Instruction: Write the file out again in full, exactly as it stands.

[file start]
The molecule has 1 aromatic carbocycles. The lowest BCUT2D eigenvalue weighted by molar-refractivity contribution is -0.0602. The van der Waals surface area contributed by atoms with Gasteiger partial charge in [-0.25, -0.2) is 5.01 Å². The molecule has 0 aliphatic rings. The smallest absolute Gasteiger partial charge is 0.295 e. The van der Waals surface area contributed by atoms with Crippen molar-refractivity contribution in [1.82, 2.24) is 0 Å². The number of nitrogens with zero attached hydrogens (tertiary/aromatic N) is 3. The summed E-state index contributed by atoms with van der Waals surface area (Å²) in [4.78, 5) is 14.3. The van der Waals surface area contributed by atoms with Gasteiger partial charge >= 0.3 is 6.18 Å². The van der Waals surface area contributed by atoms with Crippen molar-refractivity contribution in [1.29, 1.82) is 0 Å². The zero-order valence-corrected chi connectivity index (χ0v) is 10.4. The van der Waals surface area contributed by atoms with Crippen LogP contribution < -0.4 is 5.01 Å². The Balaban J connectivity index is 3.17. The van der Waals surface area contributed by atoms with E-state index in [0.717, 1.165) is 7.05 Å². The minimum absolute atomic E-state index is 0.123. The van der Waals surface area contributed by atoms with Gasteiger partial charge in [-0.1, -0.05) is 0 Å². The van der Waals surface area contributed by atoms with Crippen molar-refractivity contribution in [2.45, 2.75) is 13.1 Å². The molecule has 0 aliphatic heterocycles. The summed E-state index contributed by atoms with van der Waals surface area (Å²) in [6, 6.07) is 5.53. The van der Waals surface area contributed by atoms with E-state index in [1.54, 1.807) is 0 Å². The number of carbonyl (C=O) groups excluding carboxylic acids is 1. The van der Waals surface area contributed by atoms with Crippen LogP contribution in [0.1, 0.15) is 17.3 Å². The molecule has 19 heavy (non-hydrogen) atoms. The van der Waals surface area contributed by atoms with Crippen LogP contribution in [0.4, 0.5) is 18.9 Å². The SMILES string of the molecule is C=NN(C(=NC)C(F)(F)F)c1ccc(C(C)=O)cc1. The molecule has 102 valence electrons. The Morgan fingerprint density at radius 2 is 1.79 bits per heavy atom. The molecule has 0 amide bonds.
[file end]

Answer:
The molecule has 1 aromatic carbocycles. The lowest BCUT2D eigenvalue weighted by molar-refractivity contribution is -0.0602. The van der Waals surface area contributed by atoms with Gasteiger partial charge in [-0.25, -0.2) is 5.01 Å². The molecule has 0 aliphatic rings. The smallest absolute Gasteiger partial charge is 0.295 e. The van der Waals surface area contributed by atoms with Crippen molar-refractivity contribution in [1.82, 2.24) is 0 Å². The number of nitrogens with zero attached hydrogens (tertiary/aromatic N) is 3. The summed E-state index contributed by atoms with van der Waals surface area (Å²) in [4.78, 5) is 14.3. The van der Waals surface area contributed by atoms with Gasteiger partial charge >= 0.3 is 6.18 Å². The van der Waals surface area contributed by atoms with Crippen molar-refractivity contribution in [1.29, 1.82) is 0 Å². The zero-order valence-corrected chi connectivity index (χ0v) is 10.4. The van der Waals surface area contributed by atoms with Crippen LogP contribution < -0.4 is 5.01 Å². The Balaban J connectivity index is 3.17. The van der Waals surface area contributed by atoms with E-state index in [0.717, 1.165) is 7.05 Å². The minimum absolute atomic E-state index is 0.123. The van der Waals surface area contributed by atoms with Gasteiger partial charge in [-0.1, -0.05) is 0 Å². The van der Waals surface area contributed by atoms with Crippen molar-refractivity contribution in [2.45, 2.75) is 13.1 Å². The molecule has 0 aliphatic heterocycles. The summed E-state index contributed by atoms with van der Waals surface area (Å²) in [6, 6.07) is 5.53. The van der Waals surface area contributed by atoms with E-state index in [1.54, 1.807) is 0 Å². The number of carbonyl (C=O) groups excluding carboxylic acids is 1. The van der Waals surface area contributed by atoms with Crippen LogP contribution in [0.1, 0.15) is 17.3 Å². The molecule has 19 heavy (non-hydrogen) atoms. The van der Waals surface area contributed by atoms with Crippen LogP contribution in [0.4, 0.5) is 18.9 Å². The SMILES string of the molecule is C=NN(C(=NC)C(F)(F)F)c1ccc(C(C)=O)cc1. The molecule has 102 valence electrons. The Morgan fingerprint density at radius 2 is 1.79 bits per heavy atom. The molecule has 0 amide bonds.